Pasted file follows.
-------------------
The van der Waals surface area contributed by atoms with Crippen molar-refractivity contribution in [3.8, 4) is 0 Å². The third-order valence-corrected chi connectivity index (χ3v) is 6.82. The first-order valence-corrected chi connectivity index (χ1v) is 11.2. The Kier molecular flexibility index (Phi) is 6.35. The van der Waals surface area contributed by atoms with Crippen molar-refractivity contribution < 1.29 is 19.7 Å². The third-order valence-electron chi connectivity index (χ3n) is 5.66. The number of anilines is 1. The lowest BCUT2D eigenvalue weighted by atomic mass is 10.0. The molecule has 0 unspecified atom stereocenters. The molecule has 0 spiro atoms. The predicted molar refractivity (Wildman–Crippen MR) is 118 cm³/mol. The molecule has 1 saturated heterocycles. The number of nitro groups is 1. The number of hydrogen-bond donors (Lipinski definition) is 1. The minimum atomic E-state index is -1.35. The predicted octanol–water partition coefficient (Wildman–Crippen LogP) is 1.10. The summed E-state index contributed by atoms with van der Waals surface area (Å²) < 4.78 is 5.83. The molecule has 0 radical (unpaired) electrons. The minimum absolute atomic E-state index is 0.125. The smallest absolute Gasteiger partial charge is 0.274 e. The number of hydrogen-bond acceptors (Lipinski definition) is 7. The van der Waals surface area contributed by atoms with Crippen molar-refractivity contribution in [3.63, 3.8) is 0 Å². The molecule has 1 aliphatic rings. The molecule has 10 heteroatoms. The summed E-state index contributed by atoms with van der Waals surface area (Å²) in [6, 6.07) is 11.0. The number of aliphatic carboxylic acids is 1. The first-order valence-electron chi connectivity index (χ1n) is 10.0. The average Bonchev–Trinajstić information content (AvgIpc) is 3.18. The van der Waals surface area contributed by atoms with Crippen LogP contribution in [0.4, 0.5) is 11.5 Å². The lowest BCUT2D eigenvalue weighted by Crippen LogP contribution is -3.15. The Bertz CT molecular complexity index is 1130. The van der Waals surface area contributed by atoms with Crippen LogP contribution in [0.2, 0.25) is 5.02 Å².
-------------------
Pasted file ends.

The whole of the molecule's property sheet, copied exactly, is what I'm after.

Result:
The van der Waals surface area contributed by atoms with Crippen molar-refractivity contribution in [3.8, 4) is 0 Å². The third-order valence-corrected chi connectivity index (χ3v) is 6.82. The first-order valence-corrected chi connectivity index (χ1v) is 11.2. The Kier molecular flexibility index (Phi) is 6.35. The van der Waals surface area contributed by atoms with Crippen molar-refractivity contribution < 1.29 is 19.7 Å². The third-order valence-electron chi connectivity index (χ3n) is 5.66. The number of anilines is 1. The lowest BCUT2D eigenvalue weighted by atomic mass is 10.0. The molecule has 0 unspecified atom stereocenters. The molecule has 0 spiro atoms. The predicted molar refractivity (Wildman–Crippen MR) is 118 cm³/mol. The molecule has 1 saturated heterocycles. The number of nitro groups is 1. The number of hydrogen-bond donors (Lipinski definition) is 1. The minimum atomic E-state index is -1.35. The predicted octanol–water partition coefficient (Wildman–Crippen LogP) is 1.10. The summed E-state index contributed by atoms with van der Waals surface area (Å²) < 4.78 is 5.83. The molecule has 0 radical (unpaired) electrons. The minimum absolute atomic E-state index is 0.125. The smallest absolute Gasteiger partial charge is 0.274 e. The number of hydrogen-bond acceptors (Lipinski definition) is 7. The van der Waals surface area contributed by atoms with Crippen molar-refractivity contribution in [3.63, 3.8) is 0 Å². The molecule has 1 aliphatic rings. The molecule has 10 heteroatoms. The summed E-state index contributed by atoms with van der Waals surface area (Å²) in [6, 6.07) is 11.0. The number of aliphatic carboxylic acids is 1. The first-order valence-electron chi connectivity index (χ1n) is 10.0. The average Bonchev–Trinajstić information content (AvgIpc) is 3.18. The van der Waals surface area contributed by atoms with Crippen LogP contribution in [0.4, 0.5) is 11.5 Å². The lowest BCUT2D eigenvalue weighted by Crippen LogP contribution is -3.15. The Bertz CT molecular complexity index is 1130. The van der Waals surface area contributed by atoms with Crippen LogP contribution in [0.2, 0.25) is 5.02 Å².